Teaching the skills needed for qualitative interviewing poses particular challenges. Students need to learn how to frame and ask questions, how to practice reflexivity, and how to analyze interview data. Such skills cannot be learned simply by reading about them in a textbook.
Recognizing that practice provides the best way to learn the skills involved in qualitative interviewing, in 2010, Professor Ping-Chun Hsiung developed an interactive on-line guide to provide help for those seeking to teach (and learn) qualitative interviewing. Drawing on a dataset of original interviews conducted in 1993 under the supervision of Professor Nancy Howell, Professor Hsiung worked with a web developer to prepare Lives and Legacies, an open-access piece of courseware designed as a resource for learning or improving qualitative research skills.
The courseware consists of lessons on interviewing, reflexivity and analysis and in each case uses examples from a study of immigrant families. The guide provides shared data from an archive of qualitative interviews to demonstrate the methods for interviewing and analysis. It highlights both exemplars in interviewing and “informative mistakes” and provides eighteen interactive exercises.
Many instructors have found Lives and Legacies to be an invaluable resource. According to Google Analytics, the guide has been accessed almost 4,000 times since it was posted in 2010. Professor Hsiung has also heard from colleagues in Canada, US, and UK who describe the website as “fabulous” and “incredible.” They applauded the courseware for its contribution to the teaching qualitative interviewing, and have incorporated it into their own teaching practice.
Relationships change over time and ties that were once significant sometimes fade or disappear from sight. Having once existed, however, these ties still hold the potential to re-emerge at a later time, mobilized like sleeper cells when circumstances or needs change.
This year, Professor Alexandra Marin received a grant from the American Sociological Association’s Fund for the Advancement of the Discipline to study the particular ways in which personal relationships change. This fund supports “small, groundbreaking research initiatives…that (have) the potential for challenging the discipline, (and/or) stimulating new lines of research…”
This project asks whether people are really gone from a social network when researchers think they are gone. It posits that people play different functions in our social lives and might shift from one function to another. For instance, we might not share important details about our lives with some people who would, nonetheless, be there with a pot of soup if we were ever really in need. Circumstances might have drawn apart people who were once close; but circumstances could also draw them together again. Without thinking of the multiple dimensions of network ties, researchers can’t understand the full potential for social support that exists in all of our personal social networks.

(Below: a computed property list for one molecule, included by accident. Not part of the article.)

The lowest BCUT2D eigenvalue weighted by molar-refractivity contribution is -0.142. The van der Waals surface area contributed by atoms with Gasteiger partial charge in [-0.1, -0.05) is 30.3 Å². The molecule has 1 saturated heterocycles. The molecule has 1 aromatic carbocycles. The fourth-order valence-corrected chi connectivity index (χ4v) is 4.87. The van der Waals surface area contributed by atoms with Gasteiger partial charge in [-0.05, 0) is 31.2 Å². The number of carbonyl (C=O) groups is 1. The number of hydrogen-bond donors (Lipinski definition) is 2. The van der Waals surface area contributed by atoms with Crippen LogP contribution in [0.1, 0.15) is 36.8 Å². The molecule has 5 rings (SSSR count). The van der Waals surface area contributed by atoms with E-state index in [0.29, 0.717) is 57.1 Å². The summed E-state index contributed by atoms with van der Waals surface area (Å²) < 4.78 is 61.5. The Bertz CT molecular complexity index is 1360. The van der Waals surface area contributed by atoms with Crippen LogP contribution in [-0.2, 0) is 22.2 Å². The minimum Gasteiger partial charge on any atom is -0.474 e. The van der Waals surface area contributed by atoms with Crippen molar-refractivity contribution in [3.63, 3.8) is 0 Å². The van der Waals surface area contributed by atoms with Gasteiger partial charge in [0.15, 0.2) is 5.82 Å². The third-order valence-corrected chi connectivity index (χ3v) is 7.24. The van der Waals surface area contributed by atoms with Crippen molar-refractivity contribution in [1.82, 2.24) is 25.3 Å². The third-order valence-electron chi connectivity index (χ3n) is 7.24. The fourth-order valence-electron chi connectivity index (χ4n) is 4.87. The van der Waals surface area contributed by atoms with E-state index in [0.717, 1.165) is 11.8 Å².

Professor Marin is studying this question with an innovative research method that involves asking middle-aged adults to pull out their old photo albums and talk with an interviewer about their current relationships with the people from their past. Using albums helps to catch those people that we might just have forgotten about over time. Personal support networks can be incredibly important for living healthy, socially and economically engaged lives. Understanding the ways in which relationships can shift will help us understand the full potential that personal networks have in providing social support.
Professor Ping-Chun Hsiung recently served as the guest editor for a Special Issue of Qualitative Inquiry called “Teaching Qualitative Research as Transgressive Practices” (February 2016: 22 (2). This issue breaks new ground by recognizing teaching as an essential means for the production and reproduction of Qualitative Research. It sees the teaching of Qualitative Research as involving a set of transgressive practices that sustain and realize critical perspectives and practices.
The Issue includes four full-length articles contributed by qualitative practitioners from the geopolitical South, an aboriginal scholar within the Western core, and a scholar in a health science field. It also includes five shorter articles that address key concepts and principles of Qualitative Research. Taken together, these articles challenge the field to recognize the ways in which the practice and process of teaching qualitative inquiry can serve as a channel of transformation.